That Transition from Summer into Winter

When I was a kid, I loved fall. I loved the leaves crunching under my feet, pumpkins and apple picking, the crisp air. That autumn smell triggered the start of a new school year. We relished those cool afternoons on the sports fields, when we’d have to throw on sweatshirts and sweatpants early evenings when dusk fell.

These days, autumn feels a bit more foreboding to me. I know what is coming on the other side in New England—bitter cold, and snow. Fall is pointing to the end of something. It was also in the fall that I learned my mother had less than six months to live. It was in the fall when my only child went off to college.

My birthday always comes just before this transition from summer into winterthis year, I turned 47. 

When this happened, I said to myself, 'Welcome to a new round-up year!"

27 and 37 were harder birthdays for me than 30 and 40. I suspect the same is true at 47. There’s something about being so solidly in that late part of a decade. You’re so late in that decade that you must eye the next one with grave suspicion.

At 47, you’re well past the adventurous 20s, past the tired 30s. It’s time to now play in those years when you step into what you want out of life and stop worrying so much about what others want. Doesn’t sound that bad, right? When you realize you’re more than halfway through this race, you begin seeing things a little differently.

Or maybe it’s all just a precursor to a midlife crisis.

I recently heard a speech by Pema Chodron, the wonderful Tibetan Buddhist nun. Pema said, “Death is a certainty. Time of death is an uncertainty. So what's the most important thing?”

So what is the most important thing?

Pema's quote was particularly apropos because it is autumn. Trees are losing their leaves, plants have ceased their blooming, the grass is losing its green. The air is getting cold.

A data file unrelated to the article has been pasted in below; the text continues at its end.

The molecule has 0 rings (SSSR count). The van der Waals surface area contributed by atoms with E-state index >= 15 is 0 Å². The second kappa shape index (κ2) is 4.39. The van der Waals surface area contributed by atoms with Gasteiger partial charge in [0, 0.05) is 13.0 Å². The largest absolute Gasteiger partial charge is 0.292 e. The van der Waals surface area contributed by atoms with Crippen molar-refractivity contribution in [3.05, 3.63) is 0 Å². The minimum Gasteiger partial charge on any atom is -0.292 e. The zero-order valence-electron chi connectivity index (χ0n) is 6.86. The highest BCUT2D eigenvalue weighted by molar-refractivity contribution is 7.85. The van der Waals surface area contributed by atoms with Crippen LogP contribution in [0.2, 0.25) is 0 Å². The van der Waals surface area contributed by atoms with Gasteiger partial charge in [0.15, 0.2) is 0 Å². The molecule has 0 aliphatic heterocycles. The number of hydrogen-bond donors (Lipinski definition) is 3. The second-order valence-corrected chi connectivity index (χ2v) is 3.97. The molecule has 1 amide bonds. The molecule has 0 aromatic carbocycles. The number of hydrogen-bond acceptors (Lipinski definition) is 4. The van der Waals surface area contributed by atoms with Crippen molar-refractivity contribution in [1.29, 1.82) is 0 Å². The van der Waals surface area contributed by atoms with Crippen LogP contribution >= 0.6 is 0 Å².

One fall I remember well was the year I graduated from college, 1991. My friend Lauren and I took off that November for a trip across the U.S. Our vehicle? A blue Plymouth Horizon with 175,000 miles on it. We planned to take the northern route on our way out, and come back via the South. There we were, speeding across New England, the Midwest, the Dakotas, smoking Marlboro Lights out the window, just like Thelma and Louise. (Except for the convertible and the running from the law part.)

Those days, cars were not necessary designed to go 175,000 miles—at least Plymouth Horizons weren’t. So only made it as far as Wendover, Nevada when the car died.

We ended up having to sell the car to a mechanic named Manuel for $50. And just like that, our vision quest and journey toward self-actualization was over.

That seems to be about where I am now, at 47, somewhere in Wendover, NV. Well in the second half of my journey across the U.S., but not close to finished yet. Maybe I’m halfway across—maybe two-thirds. We don't know how long our journey will be.

So as Pema said, if death is a certainty, and time of death is an uncertainty, what’s most important thing?

I’m not sure yet, but I suspect these mid-life years are about figuring that out. It’s about appreciating the moment. It’s about feeling today. Even with cold air, grey skies, and leaves scattering to the ground, it’s about taking all that in. It’s about going apple picking, and noticing that feeling of the branch pulling gently against you as you take one more Macoun off the tree. It’s about making tacos for your son because he’s home from college, looking him in the eyes, and asking him how he really is. It’s about taking that walk in the woods, looking for that great blue heron you always see, watching for red-tailed hawks circling above your head. It’s about giving someone a hug when they least expect it. It making that Moroccan Lentil soup recipe that you printed out the other day, instead of putting it in a drawer to make someday.

What else is all this fuss about? I’ll let you know as soon as I do.